Police vow to arrest demonstrators

Security agents at Dr Kizza Besigye’s home in Kasangati, Wakiso District, on May 16, 2022. PHOTO/ISAAC KASAMANI

What you need to know:

  • This is not the first time the former FDC president is rallying people over inflationary tendencies. 

A team of lawyers yesterday gained access to political activist Col (Rtd) Dr Kizza Besigye and vowed to sue government for damages as police separately warned that they would arrest any demonstrator. 

The lawyers, who included Kampala Lord Mayor Erias Lukwago, Mr Gawaya Tegule, and Ms Proscovia Kunihira arrived at Dr Besigye’s home in Kasangati at 10:30am but were only allowed to proceed to the house at midday. 

“We have been instructed to sue the government and the attorney general for the damages they have caused to Dr Besigye for this time they have been holding him,” Mr Lukwago said after their meeting with the political pressure group, People’s Front for Transition.  

During their weekly press conference, the police spokesperson, Mr Fred Enanga, said the use of illegal procession is not encouraged, indicating that FDC violated the rights of the community through disruptions in traffic flow, looting of shops, mugging and theft of phones from bystanders, provocative behaviours such as burning tyres and running battles with police.

“We, therefore, call upon Besigye to respect the rule of law and abide by the Public Order Management Act, in which they are supposed to inform police three days prior to their meeting, by indicating the date and time when they are planning to hold their procession, its purpose and other basic information that justifies their procession and assembly,” Mr Enanga said.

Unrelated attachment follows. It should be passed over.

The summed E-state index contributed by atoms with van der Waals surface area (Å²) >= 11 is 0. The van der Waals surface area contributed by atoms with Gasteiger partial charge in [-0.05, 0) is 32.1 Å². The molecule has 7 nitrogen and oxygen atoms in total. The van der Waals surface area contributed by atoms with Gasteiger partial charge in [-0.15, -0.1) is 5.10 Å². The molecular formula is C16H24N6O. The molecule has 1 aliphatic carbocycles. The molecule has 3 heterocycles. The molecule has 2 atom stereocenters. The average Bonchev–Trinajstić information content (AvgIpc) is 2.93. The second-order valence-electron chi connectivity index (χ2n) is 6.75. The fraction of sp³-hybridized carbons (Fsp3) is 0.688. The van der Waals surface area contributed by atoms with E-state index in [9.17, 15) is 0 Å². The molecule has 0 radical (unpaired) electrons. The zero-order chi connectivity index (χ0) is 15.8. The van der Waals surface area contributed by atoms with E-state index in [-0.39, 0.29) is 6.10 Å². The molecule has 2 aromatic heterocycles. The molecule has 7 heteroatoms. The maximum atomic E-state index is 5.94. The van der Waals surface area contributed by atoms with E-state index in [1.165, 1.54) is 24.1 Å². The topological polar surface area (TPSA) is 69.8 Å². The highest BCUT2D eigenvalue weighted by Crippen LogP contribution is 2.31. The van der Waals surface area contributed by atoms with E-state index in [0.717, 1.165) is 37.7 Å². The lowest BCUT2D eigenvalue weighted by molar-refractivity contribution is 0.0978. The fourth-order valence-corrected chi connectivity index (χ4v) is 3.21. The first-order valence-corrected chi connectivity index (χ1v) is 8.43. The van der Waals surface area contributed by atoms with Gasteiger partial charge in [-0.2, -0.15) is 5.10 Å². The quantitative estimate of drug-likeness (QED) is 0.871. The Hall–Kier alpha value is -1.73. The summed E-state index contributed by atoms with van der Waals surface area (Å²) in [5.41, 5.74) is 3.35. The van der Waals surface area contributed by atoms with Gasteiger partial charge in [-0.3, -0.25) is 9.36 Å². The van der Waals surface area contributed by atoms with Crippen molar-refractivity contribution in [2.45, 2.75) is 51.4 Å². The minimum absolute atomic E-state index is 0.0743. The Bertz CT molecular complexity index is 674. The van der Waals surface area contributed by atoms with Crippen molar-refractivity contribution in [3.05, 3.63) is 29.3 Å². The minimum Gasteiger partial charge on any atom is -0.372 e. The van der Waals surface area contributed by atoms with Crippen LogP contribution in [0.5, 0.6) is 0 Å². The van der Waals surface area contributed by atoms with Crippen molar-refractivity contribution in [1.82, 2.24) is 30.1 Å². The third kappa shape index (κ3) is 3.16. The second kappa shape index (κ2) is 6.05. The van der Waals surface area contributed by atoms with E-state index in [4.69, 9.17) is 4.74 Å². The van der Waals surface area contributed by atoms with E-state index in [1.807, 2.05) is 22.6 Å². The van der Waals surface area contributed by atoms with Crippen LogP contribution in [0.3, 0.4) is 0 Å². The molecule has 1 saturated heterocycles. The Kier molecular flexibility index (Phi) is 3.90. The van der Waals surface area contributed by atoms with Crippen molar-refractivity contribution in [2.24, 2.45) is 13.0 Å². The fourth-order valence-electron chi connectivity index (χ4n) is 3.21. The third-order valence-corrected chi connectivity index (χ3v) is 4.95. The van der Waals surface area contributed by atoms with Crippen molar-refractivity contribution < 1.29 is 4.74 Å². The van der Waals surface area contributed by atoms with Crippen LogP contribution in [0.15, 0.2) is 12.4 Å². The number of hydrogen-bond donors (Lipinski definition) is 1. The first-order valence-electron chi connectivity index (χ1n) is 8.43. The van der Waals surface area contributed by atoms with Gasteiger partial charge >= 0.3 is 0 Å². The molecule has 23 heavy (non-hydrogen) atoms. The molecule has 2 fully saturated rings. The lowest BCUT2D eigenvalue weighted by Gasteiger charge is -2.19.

Last Thursday, the police put Dr Besigye under what they described as preventive arrest after his attempt to mobilise Ugandans to rise up against the high cost of living, saying it was affecting vulnerable citizens.
Since June last year, fuel prices kept skyrocketing, which has affected the prices of other commodities. 

On May 1, while addressing senior government officials, security operatives, and workers’ representatives, among other Ugandans who gathered at Kololo Ceremonial Grounds to celebrate Labour Day, President Museveni advised that those who cannot afford bread should eat cassava. 

This dashed the hopes of Ugandans who were counting on government to initiate short-term interventions to cushion them against the skyrocketing prices. 


But before his arrest last week, Dr Besigye said government should downsize Parliament, which has more than 500 seats, abolish Resident District Commissioners, and reclaim the money swindled by corrupt officials so that it can be used to enhance the salaries of civil servants and give relief to schools, as a way to arrest the situation.

Yesterday, Mr Gawaya said they would serve the police with the past court orders which prevent any security organs from putting Dr Besigye under house arrest. 

“These officers are feigning ignorance of the court orders made by Kasangati Court and the High Court on this matter and we shall serve them. Dr Besigye is not in bad shape but the freedom for him to fend for his family, supervise his businesses and visit his doctors has been robbed from him. They want him to die,” Mr Gawaya said. 


This is not the first time the former FDC president is rallying people over inflationary tendencies. 

Following the 2011 General Election, which led the country into record inflationary figures, Dr Besigye rallied the public into “walk to work” demonstrations before the police thwarted the activities which had gained momentum in many urban centres. Dr Besigye was violently arrested. 


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